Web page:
Tuesday 2 August 2022

A new Grey Heron chick (heard not seen)

The whole family of Little Owls near the Round Pond was on show today: the male ...

... the female ...

... and the three owlets together, though they wouldn't pose for a group shot and this isn't much of a photograph.

Here is a better picture of one of them looking out of a hole, taken later.

However, the owls at the Serpentine Gallery stayed hidden despite three visits.

A young Jay at the foot of Buck Hill hasn't yet learnt that people will give it peanuts, and simply ignored them. It will learn soon enough.

Farther along the path, I saw this bird for a couple of seconds and was puzzled by it. In fact it's a Jackdaw, but crow-black all over without the usual grey head and mantle.

A flight of Long-Tailed Tits fed in a hawthorn tree.

Both the Peregrines were on the tower, for once perched close enough together for a reasonable picture of the pair.

Two Cormorants stood on the shore of the island.

There is a new Grey Heron nest above them, with a chick begging in it. The nest is invisible in a treetop, but you can get momentary views of an adult when it stands up straight.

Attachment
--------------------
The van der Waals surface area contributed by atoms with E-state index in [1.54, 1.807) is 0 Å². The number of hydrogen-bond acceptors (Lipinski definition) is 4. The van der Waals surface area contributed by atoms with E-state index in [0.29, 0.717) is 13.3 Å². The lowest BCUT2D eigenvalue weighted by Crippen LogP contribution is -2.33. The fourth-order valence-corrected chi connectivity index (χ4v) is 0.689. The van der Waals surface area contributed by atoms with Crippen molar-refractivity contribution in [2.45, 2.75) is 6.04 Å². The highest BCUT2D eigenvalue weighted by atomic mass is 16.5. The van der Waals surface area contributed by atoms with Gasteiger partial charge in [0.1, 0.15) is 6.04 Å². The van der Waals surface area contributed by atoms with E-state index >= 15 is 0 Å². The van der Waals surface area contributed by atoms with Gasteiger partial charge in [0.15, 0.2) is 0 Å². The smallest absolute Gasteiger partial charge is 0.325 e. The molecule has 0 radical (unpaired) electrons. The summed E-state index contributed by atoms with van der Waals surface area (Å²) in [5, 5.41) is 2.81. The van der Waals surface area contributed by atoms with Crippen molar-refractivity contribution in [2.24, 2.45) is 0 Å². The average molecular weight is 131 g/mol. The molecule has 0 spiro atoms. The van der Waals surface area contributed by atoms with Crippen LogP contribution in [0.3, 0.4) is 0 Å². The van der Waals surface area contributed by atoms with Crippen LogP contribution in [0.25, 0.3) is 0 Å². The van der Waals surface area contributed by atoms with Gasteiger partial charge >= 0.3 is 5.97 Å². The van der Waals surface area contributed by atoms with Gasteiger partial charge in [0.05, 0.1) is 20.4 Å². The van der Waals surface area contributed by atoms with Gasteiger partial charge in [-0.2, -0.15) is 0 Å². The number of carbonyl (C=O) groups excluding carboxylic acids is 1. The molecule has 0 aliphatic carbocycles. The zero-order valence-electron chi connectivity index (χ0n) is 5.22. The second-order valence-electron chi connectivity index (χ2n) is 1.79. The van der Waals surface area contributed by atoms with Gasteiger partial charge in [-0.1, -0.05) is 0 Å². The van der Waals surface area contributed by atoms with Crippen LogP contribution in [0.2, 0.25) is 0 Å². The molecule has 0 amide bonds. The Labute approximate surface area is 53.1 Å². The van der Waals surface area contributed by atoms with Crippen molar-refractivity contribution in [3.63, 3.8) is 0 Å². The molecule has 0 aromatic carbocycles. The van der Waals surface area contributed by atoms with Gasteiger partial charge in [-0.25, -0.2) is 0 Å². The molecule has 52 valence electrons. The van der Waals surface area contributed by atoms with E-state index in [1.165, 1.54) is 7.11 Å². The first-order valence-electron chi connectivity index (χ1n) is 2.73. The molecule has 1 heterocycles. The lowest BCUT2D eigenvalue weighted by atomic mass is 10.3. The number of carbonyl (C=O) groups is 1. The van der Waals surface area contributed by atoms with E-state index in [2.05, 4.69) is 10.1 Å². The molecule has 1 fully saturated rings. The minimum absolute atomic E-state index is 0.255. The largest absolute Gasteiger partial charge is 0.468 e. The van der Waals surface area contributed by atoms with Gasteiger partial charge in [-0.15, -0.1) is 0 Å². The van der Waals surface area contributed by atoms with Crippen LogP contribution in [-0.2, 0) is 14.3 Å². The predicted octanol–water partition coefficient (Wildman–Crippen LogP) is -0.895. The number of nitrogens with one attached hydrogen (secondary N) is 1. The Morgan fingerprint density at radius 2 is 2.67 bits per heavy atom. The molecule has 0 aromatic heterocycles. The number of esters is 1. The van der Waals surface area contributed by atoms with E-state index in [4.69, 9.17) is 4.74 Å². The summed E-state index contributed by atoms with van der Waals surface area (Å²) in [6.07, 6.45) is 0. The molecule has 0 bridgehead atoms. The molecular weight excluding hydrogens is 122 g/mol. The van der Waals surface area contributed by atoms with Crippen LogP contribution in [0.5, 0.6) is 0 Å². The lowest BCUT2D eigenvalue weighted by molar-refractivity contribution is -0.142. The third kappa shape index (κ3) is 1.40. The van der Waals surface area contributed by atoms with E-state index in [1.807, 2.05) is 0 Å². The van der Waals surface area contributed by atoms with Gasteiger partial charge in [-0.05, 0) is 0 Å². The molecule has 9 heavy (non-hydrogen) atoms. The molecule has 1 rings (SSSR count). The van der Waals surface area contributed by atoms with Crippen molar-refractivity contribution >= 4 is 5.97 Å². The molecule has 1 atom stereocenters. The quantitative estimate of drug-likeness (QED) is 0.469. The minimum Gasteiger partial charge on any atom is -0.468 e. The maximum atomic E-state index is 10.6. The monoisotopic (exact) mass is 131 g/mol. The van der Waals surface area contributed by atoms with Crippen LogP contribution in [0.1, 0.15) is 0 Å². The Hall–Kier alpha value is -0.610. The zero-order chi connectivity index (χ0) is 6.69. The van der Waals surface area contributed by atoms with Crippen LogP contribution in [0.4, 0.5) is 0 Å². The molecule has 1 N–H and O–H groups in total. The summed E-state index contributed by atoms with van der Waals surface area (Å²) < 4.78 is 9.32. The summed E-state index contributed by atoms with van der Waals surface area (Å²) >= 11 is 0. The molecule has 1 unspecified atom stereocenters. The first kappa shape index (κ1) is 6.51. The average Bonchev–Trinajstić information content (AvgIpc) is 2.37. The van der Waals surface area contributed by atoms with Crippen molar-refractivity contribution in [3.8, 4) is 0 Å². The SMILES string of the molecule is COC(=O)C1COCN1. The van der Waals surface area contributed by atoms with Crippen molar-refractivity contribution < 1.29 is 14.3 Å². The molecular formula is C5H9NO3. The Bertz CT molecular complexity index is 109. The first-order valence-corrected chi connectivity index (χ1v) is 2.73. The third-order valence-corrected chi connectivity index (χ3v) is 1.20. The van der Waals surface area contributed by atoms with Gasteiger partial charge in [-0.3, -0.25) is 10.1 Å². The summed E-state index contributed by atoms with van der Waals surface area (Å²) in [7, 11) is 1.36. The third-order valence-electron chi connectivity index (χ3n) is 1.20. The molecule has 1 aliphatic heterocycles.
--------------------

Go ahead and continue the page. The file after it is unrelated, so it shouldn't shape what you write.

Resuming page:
The young herons from the previous nest were both out, one in the red tree, the other at water level. They will still be going back into the nest to be fed by their parents, who won't feed them in any other place. It's at the top left corner of this picture.

This heron on the Long Water seems to be making a habit of lying down on the Mute Swans' nesting island.

There's a new Great Crested Grebe nest opposite Peter Pan. I thought they'd never manage it. As far as I know there is just one pair on the Long Water and one on the Serpentine, though the latter are making no attempt to nest.

The Coots that nested on the old water filter at the Italian Garden and lost their chicks have reclaimed the nest and may start rebuilding it.

The Moorhens nesting under the weir at the Serpentine outflow both came up and stood on the edge.

I finally found the Tufted Duck with three ducklings on the Long Water. There are fewer big gulls here than on the Serpentine, but she'll still have a struggle to keep them alive. The ducklings' ability to crash dive is helpful. But there was no threat when I was filming them and they remained on the surface.

The single surviving Mallard duckling on the Serpentine is a pretty good diver, though it doesn't have the effortless speed of a Tufted duckling.

An unusual picture by Nick Abalov of a Red Admiral butterfly head on.

The hot weather has brought a new growth of toxic blue-green algae on the Serpentine, and swimming at the Lido has had to be suspended.


  1. I don't think I have ever seen a melanistic Jackdaw before! Come to think of it, I haven't seen a leucistic one either.

    1. I've seen photographs of completely leucistic Carrion Crows, but never one in real life.